It’s not uncommon to see a whole caribou carcass on the kitchen floor at the Niptanatiaks. This time, I help Grace cut the meat into cubes for freezing. We sit on the floor with strips of flesh on flattened cardboard cereal boxes, she with an semicircular ulu knife and I with a sharp conventional blade, working our way through the pile in front of us. Days of Our Lives plays in the background while the kids compete for their uncle Matt’s attention. Soon Matt and Amanda will go check the nets. Grace and Catherine will take a smoke break and Allen will find something to keep himself busy outside. From time to time, Allen looks out at the sky, discerning things that seem wholly mysterious to me. I watch, as usual, and wait.
I’m not sure if it was six or seven young men who died this spring and summer. Someone told me, after the fourth one I think, that you gradually learn to not let it get to you. You have to. That’s what most people seemed to be doing. Sometimes, though, I felt this tight, choking band across my chest and I wanted to walk out the road to the dump and keep on walking. So did Catherine. So did a lot of people.
I spent the summer in Kugluktuk trying to understand how a massacre story from the eighteenth century has been told over the years. What seemed to be an ancient and peripheral story nevertheless led me into peoples’ kitchens to talk about death and loss amid the worst suicide epidemic the town had seen in years. Young men, one after another, were gradually bringing the town to its knees. Death was everywhere, and yet it wasn’t. The Nip girls organized a beach volleyball game for the family on the sand bars behind town. Boats came and went as people headed off to cabins and campsites around Coronation Gulf. Teenagers continued to make midnight rides out to Hart Lake, urging their Hondas along the hard packed sand as they tried to top 100 km/h. There wasn’t a lot of talk about the suicides, even though you could feel it in every conversation, every encounter.
Occasionally, once the kids had gone to sleep, Allen would tell stories. He talked about his trapping days and how he’d put tens of thousands of kilometres on his snow machine each season, circling his trap line over and over and over. Grace told me the story about the first caribou she shot, and laughed about how scared she was, how she thought she’d never shoot it in time. They talked about the last time their daughter’s boyfriend had come camping with them and how hopeful they had been that he was finally getting out on the land. Mostly, though, there was silence, broken by the odd comment about the weather and an invitation to “have coffee, have tea.”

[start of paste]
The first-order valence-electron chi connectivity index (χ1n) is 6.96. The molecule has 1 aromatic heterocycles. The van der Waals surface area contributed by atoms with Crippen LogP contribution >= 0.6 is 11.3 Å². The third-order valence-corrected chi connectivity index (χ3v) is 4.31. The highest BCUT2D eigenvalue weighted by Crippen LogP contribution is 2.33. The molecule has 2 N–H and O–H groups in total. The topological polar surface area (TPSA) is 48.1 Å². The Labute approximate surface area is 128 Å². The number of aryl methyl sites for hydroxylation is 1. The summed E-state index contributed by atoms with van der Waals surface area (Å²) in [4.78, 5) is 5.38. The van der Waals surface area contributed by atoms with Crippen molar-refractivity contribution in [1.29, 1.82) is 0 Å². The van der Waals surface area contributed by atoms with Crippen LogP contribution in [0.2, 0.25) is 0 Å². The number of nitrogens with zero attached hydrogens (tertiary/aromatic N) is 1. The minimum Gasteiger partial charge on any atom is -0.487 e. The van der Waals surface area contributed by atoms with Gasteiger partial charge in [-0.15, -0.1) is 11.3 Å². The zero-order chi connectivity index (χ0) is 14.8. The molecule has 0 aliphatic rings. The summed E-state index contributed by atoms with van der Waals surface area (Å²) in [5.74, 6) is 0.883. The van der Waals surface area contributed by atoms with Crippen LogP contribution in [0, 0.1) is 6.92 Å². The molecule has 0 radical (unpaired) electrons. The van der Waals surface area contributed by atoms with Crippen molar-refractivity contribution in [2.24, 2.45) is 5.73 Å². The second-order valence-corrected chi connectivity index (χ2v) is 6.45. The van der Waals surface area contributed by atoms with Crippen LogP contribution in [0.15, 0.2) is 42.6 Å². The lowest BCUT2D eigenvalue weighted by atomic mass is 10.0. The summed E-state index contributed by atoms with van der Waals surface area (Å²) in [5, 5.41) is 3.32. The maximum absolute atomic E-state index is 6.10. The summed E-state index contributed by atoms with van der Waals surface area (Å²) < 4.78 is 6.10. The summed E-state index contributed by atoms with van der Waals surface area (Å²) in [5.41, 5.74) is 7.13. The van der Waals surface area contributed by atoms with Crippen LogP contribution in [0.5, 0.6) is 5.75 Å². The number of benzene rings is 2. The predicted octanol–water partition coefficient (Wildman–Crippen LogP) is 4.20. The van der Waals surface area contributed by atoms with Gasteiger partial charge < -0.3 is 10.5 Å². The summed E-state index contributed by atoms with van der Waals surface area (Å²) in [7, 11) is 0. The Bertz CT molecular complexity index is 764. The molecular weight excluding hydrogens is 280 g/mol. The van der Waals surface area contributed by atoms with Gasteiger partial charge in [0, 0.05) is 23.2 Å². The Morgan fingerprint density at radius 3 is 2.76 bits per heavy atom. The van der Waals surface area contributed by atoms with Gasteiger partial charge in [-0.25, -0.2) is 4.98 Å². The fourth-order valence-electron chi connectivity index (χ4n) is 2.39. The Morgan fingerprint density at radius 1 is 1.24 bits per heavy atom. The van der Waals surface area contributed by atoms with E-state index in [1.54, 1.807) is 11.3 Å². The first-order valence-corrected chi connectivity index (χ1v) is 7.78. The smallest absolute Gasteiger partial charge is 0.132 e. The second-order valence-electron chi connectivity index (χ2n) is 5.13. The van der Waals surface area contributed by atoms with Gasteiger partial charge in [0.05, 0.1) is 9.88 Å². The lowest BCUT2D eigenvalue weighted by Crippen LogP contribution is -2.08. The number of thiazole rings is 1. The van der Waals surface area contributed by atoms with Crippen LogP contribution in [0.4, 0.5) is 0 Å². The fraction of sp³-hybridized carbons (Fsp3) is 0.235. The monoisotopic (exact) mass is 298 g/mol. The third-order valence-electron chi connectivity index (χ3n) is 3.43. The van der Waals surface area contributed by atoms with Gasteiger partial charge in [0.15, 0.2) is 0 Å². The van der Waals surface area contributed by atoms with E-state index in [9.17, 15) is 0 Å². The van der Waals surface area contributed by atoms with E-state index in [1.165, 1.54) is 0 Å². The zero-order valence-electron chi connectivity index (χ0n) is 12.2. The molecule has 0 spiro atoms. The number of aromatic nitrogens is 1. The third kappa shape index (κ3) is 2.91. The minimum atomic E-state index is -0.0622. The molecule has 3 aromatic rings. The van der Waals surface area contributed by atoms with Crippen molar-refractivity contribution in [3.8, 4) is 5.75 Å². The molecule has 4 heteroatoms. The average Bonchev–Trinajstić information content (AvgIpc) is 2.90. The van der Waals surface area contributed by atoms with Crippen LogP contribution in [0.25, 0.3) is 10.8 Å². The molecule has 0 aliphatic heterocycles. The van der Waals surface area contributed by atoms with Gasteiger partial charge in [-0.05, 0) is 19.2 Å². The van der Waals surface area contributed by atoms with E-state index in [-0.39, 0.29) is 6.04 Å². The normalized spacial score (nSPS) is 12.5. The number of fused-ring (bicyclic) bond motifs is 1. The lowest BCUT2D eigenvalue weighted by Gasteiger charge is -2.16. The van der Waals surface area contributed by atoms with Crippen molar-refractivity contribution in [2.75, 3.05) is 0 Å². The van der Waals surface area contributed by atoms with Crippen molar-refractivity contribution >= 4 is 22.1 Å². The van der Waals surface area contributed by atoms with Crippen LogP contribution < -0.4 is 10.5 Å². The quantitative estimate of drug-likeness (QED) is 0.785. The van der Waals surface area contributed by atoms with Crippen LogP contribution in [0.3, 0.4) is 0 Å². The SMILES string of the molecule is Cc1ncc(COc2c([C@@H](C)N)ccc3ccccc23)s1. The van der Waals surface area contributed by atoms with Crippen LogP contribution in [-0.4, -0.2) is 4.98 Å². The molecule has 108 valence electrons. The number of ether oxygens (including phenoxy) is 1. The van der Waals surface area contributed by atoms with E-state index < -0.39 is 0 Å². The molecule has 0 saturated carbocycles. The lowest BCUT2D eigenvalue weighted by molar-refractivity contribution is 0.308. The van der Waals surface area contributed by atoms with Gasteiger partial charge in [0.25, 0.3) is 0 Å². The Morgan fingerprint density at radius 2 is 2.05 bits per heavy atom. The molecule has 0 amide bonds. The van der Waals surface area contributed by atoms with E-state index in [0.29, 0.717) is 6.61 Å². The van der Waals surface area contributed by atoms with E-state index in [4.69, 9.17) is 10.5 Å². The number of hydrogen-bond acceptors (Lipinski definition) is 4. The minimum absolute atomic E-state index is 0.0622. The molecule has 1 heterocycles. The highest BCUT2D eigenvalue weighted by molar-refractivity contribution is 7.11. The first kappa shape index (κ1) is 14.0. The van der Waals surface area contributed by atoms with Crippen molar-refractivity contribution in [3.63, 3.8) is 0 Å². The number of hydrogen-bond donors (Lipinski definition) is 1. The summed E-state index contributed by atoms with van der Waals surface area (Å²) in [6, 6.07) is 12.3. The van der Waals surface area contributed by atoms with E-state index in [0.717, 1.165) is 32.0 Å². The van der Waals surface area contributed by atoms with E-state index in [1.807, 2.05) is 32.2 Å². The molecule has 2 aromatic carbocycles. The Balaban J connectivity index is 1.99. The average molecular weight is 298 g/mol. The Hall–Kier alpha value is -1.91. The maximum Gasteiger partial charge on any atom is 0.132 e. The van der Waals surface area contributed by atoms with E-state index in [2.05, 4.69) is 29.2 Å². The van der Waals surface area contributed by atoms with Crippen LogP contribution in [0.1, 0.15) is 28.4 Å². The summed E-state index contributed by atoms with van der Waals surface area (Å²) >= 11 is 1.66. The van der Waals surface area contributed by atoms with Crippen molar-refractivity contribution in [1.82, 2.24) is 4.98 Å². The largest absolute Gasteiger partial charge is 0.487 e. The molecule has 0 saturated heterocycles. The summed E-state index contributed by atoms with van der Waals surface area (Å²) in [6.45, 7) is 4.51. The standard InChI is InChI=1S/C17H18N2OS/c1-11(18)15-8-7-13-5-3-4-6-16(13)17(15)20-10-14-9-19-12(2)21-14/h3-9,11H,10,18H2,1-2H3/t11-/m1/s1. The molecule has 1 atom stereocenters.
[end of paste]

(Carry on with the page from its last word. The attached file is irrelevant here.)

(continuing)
When Allen was young, the Elders told him not to linger in grief. They taught that the dead were in a better place, that death brought relief and a peaceful, happier existence. There was no time for grief, Allen said. Life was for living. And so the people were told not to be sad, but to wish their loved ones well on their next journey. Some of that spirit survives today. And yet among the Elders I spoke with, there seemed also to be a deep sense of bewilderment at what was happening to the young people. “There was no suicide when I was young”, one Elder told me. “We survived, back then. We lived.”
When I told people down south what was happening this summer, they nodded and offered tight, consoling smiles, but the news didn’t actually shock them. People expect grief and tragedy from Canada’s northern Aboriginal communities. They politely prod for stories that might confirm their ideas about alcoholism, poverty, depression, and abuse. In trying to account for the devastating losses people faced in Kugluktuk this summer, I seemed always to be on the verge of recounting the banal. Maybe death is more banal than we want to admit. Or maybe people have grown accustomed to glancing north with glazed eyes. I stopped talking about it.
Once, towards the end of August, I saw a woman bent over with grief, wailing off her back porch. A few teenagers shuffled by and a toddler poked at the dirt with a plastic shovel, happily building trenches between puddles tinged with gasoline. Across the street an old man readied his boat for a trip to Tree River. It’s hard to find words to describe how life goes on in Kugluktuk, even while acknowledging that it doesn’t. I left town a few days later.